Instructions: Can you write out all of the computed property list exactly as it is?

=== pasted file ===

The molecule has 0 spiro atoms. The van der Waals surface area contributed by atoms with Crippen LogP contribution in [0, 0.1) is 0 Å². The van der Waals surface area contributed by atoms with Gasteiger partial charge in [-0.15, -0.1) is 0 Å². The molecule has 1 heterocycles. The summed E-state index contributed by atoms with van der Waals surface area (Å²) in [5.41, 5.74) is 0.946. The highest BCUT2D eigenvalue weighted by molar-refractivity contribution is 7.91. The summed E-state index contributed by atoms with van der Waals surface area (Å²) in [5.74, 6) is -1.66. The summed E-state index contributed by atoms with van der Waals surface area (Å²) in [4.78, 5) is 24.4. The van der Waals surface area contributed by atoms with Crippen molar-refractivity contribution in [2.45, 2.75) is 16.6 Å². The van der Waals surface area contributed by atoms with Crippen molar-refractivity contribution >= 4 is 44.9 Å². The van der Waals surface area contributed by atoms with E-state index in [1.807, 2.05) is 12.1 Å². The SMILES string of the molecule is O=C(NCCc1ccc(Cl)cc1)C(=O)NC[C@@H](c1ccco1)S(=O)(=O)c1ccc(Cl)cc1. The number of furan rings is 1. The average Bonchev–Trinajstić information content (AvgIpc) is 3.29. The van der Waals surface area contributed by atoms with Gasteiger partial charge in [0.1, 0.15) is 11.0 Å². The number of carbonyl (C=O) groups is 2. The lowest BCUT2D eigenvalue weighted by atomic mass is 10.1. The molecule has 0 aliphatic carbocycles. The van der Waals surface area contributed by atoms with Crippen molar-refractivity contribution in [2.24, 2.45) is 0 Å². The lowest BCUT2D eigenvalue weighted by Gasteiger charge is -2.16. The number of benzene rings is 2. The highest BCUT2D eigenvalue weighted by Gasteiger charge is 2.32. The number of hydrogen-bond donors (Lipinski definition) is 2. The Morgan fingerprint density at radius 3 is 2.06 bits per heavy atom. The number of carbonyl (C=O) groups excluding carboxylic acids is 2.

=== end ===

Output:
The molecule has 0 spiro atoms. The van der Waals surface area contributed by atoms with Crippen LogP contribution in [0, 0.1) is 0 Å². The van der Waals surface area contributed by atoms with Gasteiger partial charge in [-0.15, -0.1) is 0 Å². The molecule has 1 heterocycles. The summed E-state index contributed by atoms with van der Waals surface area (Å²) in [5.41, 5.74) is 0.946. The highest BCUT2D eigenvalue weighted by molar-refractivity contribution is 7.91. The summed E-state index contributed by atoms with van der Waals surface area (Å²) in [5.74, 6) is -1.66. The summed E-state index contributed by atoms with van der Waals surface area (Å²) in [4.78, 5) is 24.4. The van der Waals surface area contributed by atoms with Crippen molar-refractivity contribution in [2.45, 2.75) is 16.6 Å². The van der Waals surface area contributed by atoms with Crippen molar-refractivity contribution >= 4 is 44.9 Å². The van der Waals surface area contributed by atoms with E-state index in [1.807, 2.05) is 12.1 Å². The SMILES string of the molecule is O=C(NCCc1ccc(Cl)cc1)C(=O)NC[C@@H](c1ccco1)S(=O)(=O)c1ccc(Cl)cc1. The number of furan rings is 1. The average Bonchev–Trinajstić information content (AvgIpc) is 3.29. The van der Waals surface area contributed by atoms with Gasteiger partial charge in [0.1, 0.15) is 11.0 Å². The number of carbonyl (C=O) groups is 2. The lowest BCUT2D eigenvalue weighted by atomic mass is 10.1. The molecule has 0 aliphatic carbocycles. The van der Waals surface area contributed by atoms with Crippen molar-refractivity contribution in [2.24, 2.45) is 0 Å². The lowest BCUT2D eigenvalue weighted by Gasteiger charge is -2.16. The number of benzene rings is 2. The highest BCUT2D eigenvalue weighted by Gasteiger charge is 2.32. The number of hydrogen-bond donors (Lipinski definition) is 2. The Morgan fingerprint density at radius 3 is 2.06 bits per heavy atom. The number of carbonyl (C=O) groups excluding carboxylic acids is 2.